Robots Can Feel Pain Too


The danger-sensing life-like abilities that are now being engineered into the newly development robotic systems, have far exceeded those of the robots in the traditional classic TV series Lost In Space. Researchers have been working upon a new system that will eventually teach robots how to feel pain.

While that may appear to be counterintuitive; when the most useful aspect of a robot is the lack of the ability to sense any pain, the development is going ahead. Having absolutely no issues with putting artificial intelligence to work inside of dangerous environments, or even using them to accomplish tasks unpleasant and even fatal to that of a human, it appears that the scientific world wants more from AI.

Researchers from the Leibniz University of Hanover are arguing that an artificial robotic nervous system may actually make the robots much safer. They also claim that working alongside robots, such as heavy machinery, people will be more likely to feel more at ease.

According to IEEE Spectrum, “Why is it a good idea for robots to feel pain? The same reason why it’s a good idea for humans to feel pain, said Johannes Kuehn, one of the researchers. Pain is a system that protects us. When we evade from the source of the pain, it helps us not get hurt.” 719114

We can see from the journal notes, the phenomenon is indeed clear to the individuals that are with the congenital analgesia, a rare genetic disorder in where individuals do not feel pain. This interview is by the BBC, with one person diagnosed with congenital analgesia describing how difficult it is to prevent injuries when not knowing when something is hurting you.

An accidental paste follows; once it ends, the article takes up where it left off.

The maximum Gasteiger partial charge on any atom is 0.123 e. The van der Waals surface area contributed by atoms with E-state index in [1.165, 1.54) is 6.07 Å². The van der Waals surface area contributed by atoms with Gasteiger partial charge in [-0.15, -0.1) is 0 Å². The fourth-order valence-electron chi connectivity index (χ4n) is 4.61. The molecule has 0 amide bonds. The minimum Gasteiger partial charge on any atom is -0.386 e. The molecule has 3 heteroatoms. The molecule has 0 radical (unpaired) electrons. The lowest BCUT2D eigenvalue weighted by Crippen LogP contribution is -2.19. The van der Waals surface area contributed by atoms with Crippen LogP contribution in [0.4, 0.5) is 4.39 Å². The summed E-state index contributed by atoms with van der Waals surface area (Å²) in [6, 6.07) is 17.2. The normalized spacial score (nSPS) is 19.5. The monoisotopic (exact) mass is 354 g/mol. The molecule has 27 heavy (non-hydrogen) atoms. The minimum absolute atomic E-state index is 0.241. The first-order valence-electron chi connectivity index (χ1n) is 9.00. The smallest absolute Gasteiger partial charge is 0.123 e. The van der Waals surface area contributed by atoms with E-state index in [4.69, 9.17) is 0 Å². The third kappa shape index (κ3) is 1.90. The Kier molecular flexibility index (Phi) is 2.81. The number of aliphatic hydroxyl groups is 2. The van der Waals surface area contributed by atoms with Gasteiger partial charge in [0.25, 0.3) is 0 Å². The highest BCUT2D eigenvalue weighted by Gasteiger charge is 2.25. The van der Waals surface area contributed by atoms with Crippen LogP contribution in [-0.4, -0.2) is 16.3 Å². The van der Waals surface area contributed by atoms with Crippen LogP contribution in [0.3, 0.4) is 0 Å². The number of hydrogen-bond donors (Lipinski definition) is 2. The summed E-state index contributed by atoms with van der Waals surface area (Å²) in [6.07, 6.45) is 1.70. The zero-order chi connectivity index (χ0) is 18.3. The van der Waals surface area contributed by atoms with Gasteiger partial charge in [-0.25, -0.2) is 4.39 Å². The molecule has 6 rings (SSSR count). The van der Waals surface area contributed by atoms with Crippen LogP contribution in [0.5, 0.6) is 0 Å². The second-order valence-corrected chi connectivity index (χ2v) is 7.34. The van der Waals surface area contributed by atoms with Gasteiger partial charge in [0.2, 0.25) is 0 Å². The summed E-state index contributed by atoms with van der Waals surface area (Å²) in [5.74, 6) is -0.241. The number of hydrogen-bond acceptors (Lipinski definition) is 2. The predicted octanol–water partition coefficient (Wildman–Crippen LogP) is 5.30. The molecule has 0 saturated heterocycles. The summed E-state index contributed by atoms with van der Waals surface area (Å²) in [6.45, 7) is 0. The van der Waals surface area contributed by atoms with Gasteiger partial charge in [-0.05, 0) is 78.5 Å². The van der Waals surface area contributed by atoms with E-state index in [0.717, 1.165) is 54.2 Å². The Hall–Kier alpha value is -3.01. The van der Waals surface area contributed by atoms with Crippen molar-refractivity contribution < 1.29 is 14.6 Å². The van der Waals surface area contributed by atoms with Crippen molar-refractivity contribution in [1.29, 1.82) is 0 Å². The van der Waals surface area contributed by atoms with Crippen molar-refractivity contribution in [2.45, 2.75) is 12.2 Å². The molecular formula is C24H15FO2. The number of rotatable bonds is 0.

Kuehn, alongside his colleague Sami Haddadin, had recently presented research during the IEEE International Conference on Robotics and Automation.

This machine is appearing to be wincing and possesses reflexively, moving away when it is hit with light, moderate and severe pain.

According to the Washington Post, “depending on the threat, such as a harsh movement or intense heat, the robot is programmed to retract from the danger.” The continue by adding “the more dangerous it registers the threat to be, the faster the robot will retract and the longer it will avoid the hazardous force.”

IEEE Spectrum has noted that the researchers from Stanford and the University of Rome that they may have already developed a robot that can avoid collisions with humans. However, this research is inspired by the way that humans have the ability to react to certain pain, and then goes another step further, as we can read in their notes:

To equip these robots with a nervous system forces them to prioritize avoidance of their own pain, thus programming them to avoid destroying themselves as well as avoiding collision with humans, according to [Kuehn]. This will trigger different reactions in the robot than just crash avoidance.”

Sources: NPR, IEEE, BBC, YouTube, WashingtonPost.

This article (Robots Can Feel Pain Too) is a free and open source. You have permission to republish this article under a Creative Commons license with attribution to the author and AnonHQ


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